NEW YORK (CNNMoney.com) -- Come January, you'll start to see some changes in your paycheck, as the new Social Security tax break that President Obama signed into law Friday takes effect.
The measure, part of a sweeping package of tax cuts, will reduce the amount of money workers pay into Social Security in 2011, which will mean more take-home pay for many workers, although not for all.
Workers normally pay 6.2% on their first $106,800 of wages into Social Security. As a result of the tax cut deal passed by the House on Thursday night, they will only pay in 4.2% in 2011.
So, for every thousand dollars in wages per paycheck up to the cap, one would only have $42 withheld (4.2% x $1,000), rather than $62 (6.2% x $1,000).
But given how late in the year it is, it may take employers a couple of pay periods to get everything working as it should.
Employers typically need a few weeks to program and test their new payroll systems. The IRS just issued guidance on Friday morning, a few weeks later than normal because Congress waited until the very last minute to render its decision on tax policy for 2011.
"It could be the third paycheck of the year before you see a 'normal' check," said Scott Mezistrano, senior manager of government relations of the American Payroll Association.
Here's what that might mean:
Say you make $1,000 a paycheck. Your first paycheck in 2011 may have $62 withheld -- or $20 too much -- because your employers' payroll tax system has not been fully re-programmed, Mezistrano said.
To compensate you for that, only $22 may be withheld in your second paycheck (4.2% x $1,000 - $20).
And, with any luck, by your third paycheck in 2011, everything will be set to the right dial.
The IRS on Friday asked employers "to adjust their payroll systems as soon as possible but not later than Jan. 31, 2011. For any Social Security tax over withheld during January, employers should make an offsetting adjustment in workers' pay as soon as possible, but not later than March 31, 2011."
Once everything comes out in the wash, however, the Social Security tax breaks will mean several hundred if not a couple of thousand extra dollars in many workers' pockets for the year.
How much more they will net relative to this year depends on whether they qualified for the expiring Making Work Pay credit. That credit provided up to $400 to any working individual making less than $75,000 (or up to $800 for working couples making less than $150,000).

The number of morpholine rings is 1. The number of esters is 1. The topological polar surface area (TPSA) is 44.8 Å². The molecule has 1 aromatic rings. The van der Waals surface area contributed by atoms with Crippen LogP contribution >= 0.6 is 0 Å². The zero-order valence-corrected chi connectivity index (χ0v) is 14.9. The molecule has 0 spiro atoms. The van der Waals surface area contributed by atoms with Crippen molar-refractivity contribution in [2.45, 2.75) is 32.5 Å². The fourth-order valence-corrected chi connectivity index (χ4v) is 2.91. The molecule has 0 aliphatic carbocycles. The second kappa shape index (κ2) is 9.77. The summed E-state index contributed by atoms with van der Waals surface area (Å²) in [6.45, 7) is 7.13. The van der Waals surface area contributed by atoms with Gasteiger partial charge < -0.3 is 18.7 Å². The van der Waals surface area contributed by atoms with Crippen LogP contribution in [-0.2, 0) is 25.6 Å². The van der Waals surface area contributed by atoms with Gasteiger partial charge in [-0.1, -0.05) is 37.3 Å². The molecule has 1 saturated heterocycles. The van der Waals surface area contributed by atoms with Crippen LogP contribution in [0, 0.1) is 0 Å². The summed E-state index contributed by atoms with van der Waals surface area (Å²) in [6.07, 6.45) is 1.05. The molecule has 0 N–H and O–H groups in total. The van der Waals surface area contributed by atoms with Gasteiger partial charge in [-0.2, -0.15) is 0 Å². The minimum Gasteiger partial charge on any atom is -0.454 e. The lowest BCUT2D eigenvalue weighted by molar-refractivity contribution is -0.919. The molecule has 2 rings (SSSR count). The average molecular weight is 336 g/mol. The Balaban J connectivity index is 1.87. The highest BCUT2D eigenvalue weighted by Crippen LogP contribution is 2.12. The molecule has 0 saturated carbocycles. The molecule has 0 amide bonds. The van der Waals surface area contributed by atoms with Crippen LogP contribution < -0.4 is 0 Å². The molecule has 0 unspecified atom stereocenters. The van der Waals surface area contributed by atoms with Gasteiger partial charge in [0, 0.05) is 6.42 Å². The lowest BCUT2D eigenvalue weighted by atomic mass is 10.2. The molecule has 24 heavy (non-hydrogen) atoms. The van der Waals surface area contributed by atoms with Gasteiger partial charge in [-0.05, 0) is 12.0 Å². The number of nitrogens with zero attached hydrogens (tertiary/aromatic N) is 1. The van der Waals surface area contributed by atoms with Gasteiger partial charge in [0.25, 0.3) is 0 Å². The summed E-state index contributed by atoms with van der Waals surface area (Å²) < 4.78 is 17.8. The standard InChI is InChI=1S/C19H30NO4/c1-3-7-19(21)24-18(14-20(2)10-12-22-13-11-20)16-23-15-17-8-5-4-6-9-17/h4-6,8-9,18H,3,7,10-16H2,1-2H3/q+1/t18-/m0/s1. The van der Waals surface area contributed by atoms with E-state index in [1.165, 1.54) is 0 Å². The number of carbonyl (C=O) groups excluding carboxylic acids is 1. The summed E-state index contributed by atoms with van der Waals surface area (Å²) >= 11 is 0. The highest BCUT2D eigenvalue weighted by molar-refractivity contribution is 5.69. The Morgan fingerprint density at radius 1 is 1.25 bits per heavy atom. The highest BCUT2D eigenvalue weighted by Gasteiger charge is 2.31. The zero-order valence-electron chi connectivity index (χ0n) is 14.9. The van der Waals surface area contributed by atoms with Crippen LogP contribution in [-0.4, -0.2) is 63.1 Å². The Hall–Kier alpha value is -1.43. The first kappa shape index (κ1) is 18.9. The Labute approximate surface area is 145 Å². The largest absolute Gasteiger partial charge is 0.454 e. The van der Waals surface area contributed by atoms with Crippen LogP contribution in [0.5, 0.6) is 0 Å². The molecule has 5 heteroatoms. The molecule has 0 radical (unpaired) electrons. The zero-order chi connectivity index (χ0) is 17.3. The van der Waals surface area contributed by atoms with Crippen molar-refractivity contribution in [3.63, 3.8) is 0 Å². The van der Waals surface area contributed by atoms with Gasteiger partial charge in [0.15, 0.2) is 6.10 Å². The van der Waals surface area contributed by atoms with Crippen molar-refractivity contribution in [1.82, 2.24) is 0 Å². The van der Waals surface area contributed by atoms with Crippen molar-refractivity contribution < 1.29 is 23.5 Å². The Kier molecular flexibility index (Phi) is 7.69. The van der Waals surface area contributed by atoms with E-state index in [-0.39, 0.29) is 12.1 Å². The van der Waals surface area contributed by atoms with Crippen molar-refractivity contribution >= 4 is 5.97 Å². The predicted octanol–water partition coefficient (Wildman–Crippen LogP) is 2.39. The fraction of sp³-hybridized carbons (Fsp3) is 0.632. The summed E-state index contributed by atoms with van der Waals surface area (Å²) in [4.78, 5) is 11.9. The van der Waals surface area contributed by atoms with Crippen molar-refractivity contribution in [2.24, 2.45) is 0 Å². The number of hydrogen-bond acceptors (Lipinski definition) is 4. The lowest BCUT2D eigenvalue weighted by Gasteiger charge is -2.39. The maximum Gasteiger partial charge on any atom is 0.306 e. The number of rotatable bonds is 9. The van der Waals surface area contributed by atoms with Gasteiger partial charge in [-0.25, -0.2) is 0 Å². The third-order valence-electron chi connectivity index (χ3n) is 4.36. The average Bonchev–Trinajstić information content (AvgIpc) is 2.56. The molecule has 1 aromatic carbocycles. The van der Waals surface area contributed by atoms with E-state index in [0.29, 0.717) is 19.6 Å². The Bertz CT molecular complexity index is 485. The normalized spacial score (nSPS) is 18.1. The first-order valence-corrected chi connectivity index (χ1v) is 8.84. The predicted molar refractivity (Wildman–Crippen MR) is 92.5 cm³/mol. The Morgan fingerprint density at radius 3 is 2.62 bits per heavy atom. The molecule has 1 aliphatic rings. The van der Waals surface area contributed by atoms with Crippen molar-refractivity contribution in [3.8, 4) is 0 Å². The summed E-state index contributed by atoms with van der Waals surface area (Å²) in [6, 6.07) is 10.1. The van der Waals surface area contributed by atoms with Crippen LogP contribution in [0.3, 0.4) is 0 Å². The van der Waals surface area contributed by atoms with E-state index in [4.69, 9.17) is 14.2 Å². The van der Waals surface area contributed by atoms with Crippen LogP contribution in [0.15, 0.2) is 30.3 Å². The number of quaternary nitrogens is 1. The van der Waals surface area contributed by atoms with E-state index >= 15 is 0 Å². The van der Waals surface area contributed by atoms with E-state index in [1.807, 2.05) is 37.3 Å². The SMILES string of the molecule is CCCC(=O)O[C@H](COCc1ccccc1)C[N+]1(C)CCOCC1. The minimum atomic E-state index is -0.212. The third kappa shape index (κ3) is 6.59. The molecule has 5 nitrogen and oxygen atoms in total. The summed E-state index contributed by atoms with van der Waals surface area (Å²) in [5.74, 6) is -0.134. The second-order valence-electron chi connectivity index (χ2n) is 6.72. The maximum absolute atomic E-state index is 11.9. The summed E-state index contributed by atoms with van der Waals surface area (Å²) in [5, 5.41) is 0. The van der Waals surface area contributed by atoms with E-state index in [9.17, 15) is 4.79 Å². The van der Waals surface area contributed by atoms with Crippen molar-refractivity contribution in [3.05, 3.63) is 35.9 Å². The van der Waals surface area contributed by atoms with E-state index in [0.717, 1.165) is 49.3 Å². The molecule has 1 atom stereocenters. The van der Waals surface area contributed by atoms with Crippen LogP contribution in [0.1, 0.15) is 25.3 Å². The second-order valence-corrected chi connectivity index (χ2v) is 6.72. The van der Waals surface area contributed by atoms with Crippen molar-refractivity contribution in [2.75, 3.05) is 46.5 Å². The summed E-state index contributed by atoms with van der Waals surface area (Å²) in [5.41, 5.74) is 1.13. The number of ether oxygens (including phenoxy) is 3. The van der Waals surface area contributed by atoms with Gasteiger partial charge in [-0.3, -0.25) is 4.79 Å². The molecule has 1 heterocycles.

For instance, individuals who make $50,000 will see a bump of $1,000 in take-home pay, which is $600 more than the Making Work Pay credit they got this year. For a couple at that income level, it will mean $200 more than they received under Making Work Pay.
Individuals making $100,000, who didn't qualify for Making Work Pay this year, will see a $2,000 bump in take-home pay for the year. For couples at that income level, who did qualify, that $2,000 bump will represent a $1,200 increase over the money they received under Making Work Pay.
For people making less than $20,000 (or couples making less than $40,000), they may actual see a drop of about $210 on average in their take-home pay relative to this year, because the payroll tax break will be worth less to them than the Making Work Pay credit was.
|Overnight Avg Rate||Latest||Change||Last Week|
|30 yr fixed||3.90%||4.01%|
|15 yr fixed||3.01%||3.13%|
|30 yr refi||3.98%||4.12%|
|15 yr refi||3.08%||3.23%|
Today's featured rates:
Some families are outraged at the sums they've been offered by Lufthansa as compensation for the Germanwings plane crash in March which killed 150 people. More
As the public weighs in, debates about the $10 bill redesign are heating up. More
Uber just raised another $1 billion in funding, which values it at nearly $51 billion. More
Fast-food chains that operate in more than 30 locations nationwide are the sole target of a new rule in New York to hike their minimum wage to $15. But consumers and small business owners, as well as some employees, may be the ones to pay the price. More
You can't blame it on the economy anymore. More Millennials now have jobs, but are still living at home. More